So what’s new this year? There are two major changes. First, the awards element of the Festival has been expanded. There are still three people’s choice awards for best feature-length dramatic narrative, feature-length documentary, and short film, but these now come with cash prizes of TT$5,000 each. More significantly, there are now two jury prizes. The first, for “outstanding achievement in creating a feature film that reflects the Caribbean spirit”, is worth US$10,000. (That’s right, US.) The second, for the best locally-made film (that is, by a filmmaker resident and working in Trinidad and Tobago) is worth TT$30,000.
Also new to the Festival is the heritage element. This acknowledges and celebrates the various national cultures that have influenced the Caribbean, and Trinidad and Tobago in particular. This inaugural year the heritage element focuses on India, which not only has the world’s largest film industry but has produced some of the world’s best filmmakers and films. While most of the attention in Indian cinema usually goes to Hindi-language films–the films of Bollywood–the TTFF09 will showcase other aspects of Indian film. Pather Panchali, the majestic first film by India’s greatest ever filmmaker, the Bengali director Satyajit Ray, will be screened, along with a documentary about Ray by British filmmaker Adam Low (whose documentary on VS Naipaul was screened the Festival in 2008, and who will again be in attendance this year). A recent film by India’s current leading arthouse film director, Adoor Gopalakrishnan of Kerala, will also be screened, as well Sita Sings the Blues, an amazing animated musical version of the Hindu epic the Ramayana, by American filmmaker Nina Paley.
Other changes to the TTFF this year include the expansion of the screenings at StudioFilmClub from from two to four nights, and at the University of the West Indies to two full days and evenings. A few other smaller changes have also been made here and there, which, if you’ve been a regular at the Festival over the past few years we hope you’ll notice and enjoy. We greatly desire your input as to how the TTFF could improved in years to come, so look out for the feedback boxes at the various venues once the Festival begins. We may not have the stature of a Venice or a Cannes Film Festival just yet, but with your help we’re working on it.
Is it possible to love a bird that feeds on the carcasses of decaying animals? Is it possible to grow increasingly fond of he of the sharp beak and dark disposition, not to mention the disarming [fill in the blank]? A few months ago, we might have blanched at these questions but, as it turns out, we at the trinidad+tobago film festival/09 have recently spent some time with a creature that encapsulates all of the aforementioned and not-so-endearing qualities—the Cobo, our local bird of prey. Having said that, you might be led to believe that we’ve been keeping company with a vulture as it simultaneously tears into a rotting fish and flaps its wings in an attempt to get us away from its dinner, but please, allow us to explain.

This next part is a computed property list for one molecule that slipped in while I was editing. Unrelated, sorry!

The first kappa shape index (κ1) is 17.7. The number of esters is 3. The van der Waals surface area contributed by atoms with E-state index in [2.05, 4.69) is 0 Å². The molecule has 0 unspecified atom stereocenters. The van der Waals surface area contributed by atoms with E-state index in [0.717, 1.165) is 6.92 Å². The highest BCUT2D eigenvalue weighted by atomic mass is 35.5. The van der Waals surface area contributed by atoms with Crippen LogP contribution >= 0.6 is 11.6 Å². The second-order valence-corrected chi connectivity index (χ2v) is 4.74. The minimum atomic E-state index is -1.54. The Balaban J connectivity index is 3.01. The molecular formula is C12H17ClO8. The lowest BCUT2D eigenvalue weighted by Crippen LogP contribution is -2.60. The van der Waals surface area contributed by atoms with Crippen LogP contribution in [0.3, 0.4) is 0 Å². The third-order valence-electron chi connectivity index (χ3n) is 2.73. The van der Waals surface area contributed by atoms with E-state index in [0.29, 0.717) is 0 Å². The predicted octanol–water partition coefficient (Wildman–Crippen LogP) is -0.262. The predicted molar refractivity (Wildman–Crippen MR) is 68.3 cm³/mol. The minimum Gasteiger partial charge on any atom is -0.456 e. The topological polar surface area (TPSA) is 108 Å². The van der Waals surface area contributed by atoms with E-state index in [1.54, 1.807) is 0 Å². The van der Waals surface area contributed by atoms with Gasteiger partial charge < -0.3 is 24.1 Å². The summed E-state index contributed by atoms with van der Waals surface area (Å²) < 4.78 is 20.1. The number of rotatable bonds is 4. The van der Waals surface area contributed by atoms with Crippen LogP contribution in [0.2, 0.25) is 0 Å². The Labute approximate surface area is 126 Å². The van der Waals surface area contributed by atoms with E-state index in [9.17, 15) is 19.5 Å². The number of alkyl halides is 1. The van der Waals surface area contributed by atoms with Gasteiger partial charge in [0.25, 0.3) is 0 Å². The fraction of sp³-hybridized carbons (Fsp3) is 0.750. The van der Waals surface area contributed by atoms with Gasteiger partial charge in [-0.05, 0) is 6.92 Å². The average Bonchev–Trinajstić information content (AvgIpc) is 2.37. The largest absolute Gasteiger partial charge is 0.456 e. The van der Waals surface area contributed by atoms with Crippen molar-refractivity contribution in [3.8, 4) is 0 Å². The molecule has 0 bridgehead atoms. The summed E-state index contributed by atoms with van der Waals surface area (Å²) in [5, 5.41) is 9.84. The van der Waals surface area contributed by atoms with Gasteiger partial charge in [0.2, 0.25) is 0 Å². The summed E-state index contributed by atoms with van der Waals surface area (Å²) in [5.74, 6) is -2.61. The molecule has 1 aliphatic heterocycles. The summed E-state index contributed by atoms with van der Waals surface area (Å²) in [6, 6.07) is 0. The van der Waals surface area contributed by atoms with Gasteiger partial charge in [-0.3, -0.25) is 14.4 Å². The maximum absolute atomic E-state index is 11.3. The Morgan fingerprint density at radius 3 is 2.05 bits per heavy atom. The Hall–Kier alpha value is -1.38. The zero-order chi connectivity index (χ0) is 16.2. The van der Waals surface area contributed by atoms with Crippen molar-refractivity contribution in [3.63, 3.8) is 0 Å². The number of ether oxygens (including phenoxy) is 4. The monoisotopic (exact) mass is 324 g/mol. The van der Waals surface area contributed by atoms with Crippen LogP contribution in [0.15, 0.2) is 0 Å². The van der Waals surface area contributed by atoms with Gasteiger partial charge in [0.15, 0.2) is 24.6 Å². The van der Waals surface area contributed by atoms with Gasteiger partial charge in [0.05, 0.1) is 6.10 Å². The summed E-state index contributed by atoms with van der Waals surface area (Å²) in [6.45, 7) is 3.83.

Every year the film festival selects an artist who creates a piece of work to serve as the primary image of the festival. In 2008, our artist was Peter Doig, whose limited edition silkscreen print, Lapeyrouse Wall, disappeared in what seemed like five minutes. It became the first picture in a new and unique collection of “Festival Art” sponsored by the National Museum and Art Gallery. Earlier this year we asked Eddie Bowen to be our Festival Artist and he enthusiastically accepted. Never one to avoid affronting the narrow-minded, Bowen pushed aside picturesque ideals of the islands, and chose to focus instead on our most notorious winged creature, a.k.a., the Cobo (or Corbeau, if you wish to be proper about it).
We’ve now heard the indignant question more than a couple of times: A Cobo? A Cobo is your festival image? Yet, through the criticisms of well-meaning folks, we’ve flown with pride next to our Cobo, claiming that although, yes, he is one nervous and devious bird with a penchant for munching foul things, he is gritty and real and a true representation of Trinidadian (and Caribbean) culture from the inside looking out, rather than the outside looking in. He is a whole cast of characters—the priest, the trickster, the garbage man, the Midnight Robber. He is the shadow, he exists in the wake of our consumption, picking, cleaning, and transforming our landscape. Represented through Bowen’s eye and skillfully rendered in graphite and pen, the Cobo becomes a complex and, dare we say it, surprisingly beautiful bird.
But you’ll be the judge. Please join us at 6pm on Tuesday August 18 as we unveil Bowen’s Cobo at The National Museum and Art Gallery on Keate Street, Port of Spain. Signed and numbered limited edition silkscreen prints of the Cobo, produced by Axelle Fine Arts in New York City, will be on sale at the event for TT $2,500, or you can contact the festival office at (+)868.621.0709. There are only 100 prints in this edition; don’t miss out on the chance to casually mention to friends that you keep your very own Cobo at home, right above the dining table.
22 Jerningham Ave,
Belmont, Port of Spain,
Trinidad and Tobago, WI